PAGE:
To the Editor.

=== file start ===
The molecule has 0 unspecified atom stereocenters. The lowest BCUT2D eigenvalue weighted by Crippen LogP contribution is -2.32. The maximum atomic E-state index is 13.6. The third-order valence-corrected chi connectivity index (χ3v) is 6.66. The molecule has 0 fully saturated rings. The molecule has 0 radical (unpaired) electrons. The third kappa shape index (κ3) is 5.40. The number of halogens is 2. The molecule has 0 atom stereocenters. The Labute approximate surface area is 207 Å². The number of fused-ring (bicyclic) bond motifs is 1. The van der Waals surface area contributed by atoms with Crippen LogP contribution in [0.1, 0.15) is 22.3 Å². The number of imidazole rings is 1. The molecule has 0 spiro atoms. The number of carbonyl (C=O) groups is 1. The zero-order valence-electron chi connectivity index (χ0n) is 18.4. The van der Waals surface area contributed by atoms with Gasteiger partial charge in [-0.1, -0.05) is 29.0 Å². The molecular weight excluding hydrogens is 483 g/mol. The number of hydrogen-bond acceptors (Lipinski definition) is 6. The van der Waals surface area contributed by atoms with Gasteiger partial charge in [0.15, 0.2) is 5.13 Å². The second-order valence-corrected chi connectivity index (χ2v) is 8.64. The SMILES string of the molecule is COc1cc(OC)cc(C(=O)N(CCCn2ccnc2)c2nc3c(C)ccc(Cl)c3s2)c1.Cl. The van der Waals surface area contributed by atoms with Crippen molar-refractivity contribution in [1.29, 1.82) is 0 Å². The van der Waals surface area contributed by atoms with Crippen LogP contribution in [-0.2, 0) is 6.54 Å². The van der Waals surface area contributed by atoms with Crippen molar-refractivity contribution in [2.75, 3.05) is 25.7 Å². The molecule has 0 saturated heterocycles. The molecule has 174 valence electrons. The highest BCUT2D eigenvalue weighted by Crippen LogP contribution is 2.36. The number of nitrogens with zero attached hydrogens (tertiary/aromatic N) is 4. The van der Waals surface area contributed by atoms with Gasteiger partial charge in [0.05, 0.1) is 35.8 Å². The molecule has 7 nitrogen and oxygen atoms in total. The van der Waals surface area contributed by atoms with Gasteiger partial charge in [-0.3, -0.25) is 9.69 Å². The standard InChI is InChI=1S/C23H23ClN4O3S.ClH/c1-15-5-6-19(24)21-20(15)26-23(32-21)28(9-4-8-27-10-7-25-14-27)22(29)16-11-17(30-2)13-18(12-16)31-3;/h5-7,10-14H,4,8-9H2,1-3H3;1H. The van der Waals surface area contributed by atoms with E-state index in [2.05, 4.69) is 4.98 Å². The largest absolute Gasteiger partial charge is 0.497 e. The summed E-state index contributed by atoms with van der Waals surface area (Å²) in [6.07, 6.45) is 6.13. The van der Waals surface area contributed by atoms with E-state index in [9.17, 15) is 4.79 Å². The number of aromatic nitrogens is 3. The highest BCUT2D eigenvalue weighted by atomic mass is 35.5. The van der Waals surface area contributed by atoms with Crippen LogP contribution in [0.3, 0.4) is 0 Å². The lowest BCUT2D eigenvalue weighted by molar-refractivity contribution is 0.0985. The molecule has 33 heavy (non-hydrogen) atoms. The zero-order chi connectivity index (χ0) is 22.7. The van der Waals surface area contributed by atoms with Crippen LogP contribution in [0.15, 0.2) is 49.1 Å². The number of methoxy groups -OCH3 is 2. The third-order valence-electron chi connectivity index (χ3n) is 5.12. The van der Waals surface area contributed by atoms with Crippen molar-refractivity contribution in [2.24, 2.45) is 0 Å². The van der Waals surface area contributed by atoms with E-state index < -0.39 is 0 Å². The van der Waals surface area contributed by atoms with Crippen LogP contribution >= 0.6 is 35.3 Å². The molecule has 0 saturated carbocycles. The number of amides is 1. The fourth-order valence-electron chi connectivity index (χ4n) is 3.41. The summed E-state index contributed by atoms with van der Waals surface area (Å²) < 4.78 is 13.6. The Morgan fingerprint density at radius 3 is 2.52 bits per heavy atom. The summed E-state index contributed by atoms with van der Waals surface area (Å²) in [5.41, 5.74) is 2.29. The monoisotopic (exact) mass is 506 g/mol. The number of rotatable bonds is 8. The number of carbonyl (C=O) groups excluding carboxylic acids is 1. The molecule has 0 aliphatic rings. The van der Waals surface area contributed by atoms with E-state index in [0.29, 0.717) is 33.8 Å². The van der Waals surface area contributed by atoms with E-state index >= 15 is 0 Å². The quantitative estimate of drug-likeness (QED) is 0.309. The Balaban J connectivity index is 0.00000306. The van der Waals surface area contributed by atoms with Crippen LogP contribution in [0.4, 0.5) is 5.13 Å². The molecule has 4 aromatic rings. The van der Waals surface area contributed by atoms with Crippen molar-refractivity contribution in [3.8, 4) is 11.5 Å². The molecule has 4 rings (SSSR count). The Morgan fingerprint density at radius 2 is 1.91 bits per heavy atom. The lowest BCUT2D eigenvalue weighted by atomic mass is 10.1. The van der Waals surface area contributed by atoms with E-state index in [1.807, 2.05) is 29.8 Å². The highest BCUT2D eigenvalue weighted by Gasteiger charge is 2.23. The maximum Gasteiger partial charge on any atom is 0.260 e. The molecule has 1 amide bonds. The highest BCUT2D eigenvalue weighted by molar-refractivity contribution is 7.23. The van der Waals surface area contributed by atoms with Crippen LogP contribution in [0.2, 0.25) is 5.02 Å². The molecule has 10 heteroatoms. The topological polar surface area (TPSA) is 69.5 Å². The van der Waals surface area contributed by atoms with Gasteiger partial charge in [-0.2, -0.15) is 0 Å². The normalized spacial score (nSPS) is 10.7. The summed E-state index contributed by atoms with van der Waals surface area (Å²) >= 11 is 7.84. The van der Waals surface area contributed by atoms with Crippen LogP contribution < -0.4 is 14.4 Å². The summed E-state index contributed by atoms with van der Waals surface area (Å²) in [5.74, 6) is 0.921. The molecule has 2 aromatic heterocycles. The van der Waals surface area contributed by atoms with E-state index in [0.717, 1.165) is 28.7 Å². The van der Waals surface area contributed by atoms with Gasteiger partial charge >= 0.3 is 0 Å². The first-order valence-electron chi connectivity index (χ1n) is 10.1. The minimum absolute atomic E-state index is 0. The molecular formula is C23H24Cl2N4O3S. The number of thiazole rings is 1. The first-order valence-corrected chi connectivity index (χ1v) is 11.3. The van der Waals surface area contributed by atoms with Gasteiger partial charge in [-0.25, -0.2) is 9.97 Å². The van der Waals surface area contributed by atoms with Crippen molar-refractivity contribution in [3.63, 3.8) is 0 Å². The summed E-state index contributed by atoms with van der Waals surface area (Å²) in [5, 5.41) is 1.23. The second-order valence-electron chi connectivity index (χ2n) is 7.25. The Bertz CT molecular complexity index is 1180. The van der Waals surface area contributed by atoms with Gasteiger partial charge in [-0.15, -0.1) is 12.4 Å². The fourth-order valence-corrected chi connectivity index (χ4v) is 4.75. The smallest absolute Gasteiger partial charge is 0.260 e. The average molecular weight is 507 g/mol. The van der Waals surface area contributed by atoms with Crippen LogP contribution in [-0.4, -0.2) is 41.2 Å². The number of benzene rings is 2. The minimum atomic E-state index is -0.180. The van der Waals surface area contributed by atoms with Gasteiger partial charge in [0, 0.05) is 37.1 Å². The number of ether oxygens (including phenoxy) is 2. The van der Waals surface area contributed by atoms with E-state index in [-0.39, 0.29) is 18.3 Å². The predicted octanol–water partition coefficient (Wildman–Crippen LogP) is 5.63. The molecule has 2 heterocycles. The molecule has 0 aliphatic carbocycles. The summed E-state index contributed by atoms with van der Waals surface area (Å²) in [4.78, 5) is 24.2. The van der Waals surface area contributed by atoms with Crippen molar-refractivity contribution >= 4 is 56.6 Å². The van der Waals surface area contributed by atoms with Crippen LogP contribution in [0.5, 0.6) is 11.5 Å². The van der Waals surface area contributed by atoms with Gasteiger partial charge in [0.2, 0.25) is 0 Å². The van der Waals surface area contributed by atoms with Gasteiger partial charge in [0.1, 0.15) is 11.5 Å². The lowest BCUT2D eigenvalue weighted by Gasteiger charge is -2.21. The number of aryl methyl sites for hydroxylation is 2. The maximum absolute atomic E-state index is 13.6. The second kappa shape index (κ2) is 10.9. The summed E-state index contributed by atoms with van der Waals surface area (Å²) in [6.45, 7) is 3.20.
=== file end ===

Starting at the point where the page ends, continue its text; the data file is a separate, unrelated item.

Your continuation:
—As described in the July 27, 1994, issue of JAMA,1,2 the marked decrease in blood lead levels of the US population between 1976 and 1991, documented by NHANES III, is a tribute to effective preventive health measures, mainly the removal of lead from gasoline, cans, and paint. From 1976 to 1991, the mean blood lead level in the United States decreased more than fourfold, with a 10-fold decrease in prevalence of blood lead levels ≥0.48 μmol/L (≥10 μg/dL) among children aged 1 to 5 years, those most at risk. These results confirm clinical observations during the past 20 years—that symptomatic lead poisoning is disappearing among US children.This good news has been counterbalanced by claims that blood lead levels previously considered safe (<1.21 μmol/L [<25 μg/dL]) may lead to neurobehavioral changes, including lowered IQ and behavioral and learning difficulties. These claims have been promulgated by investigators,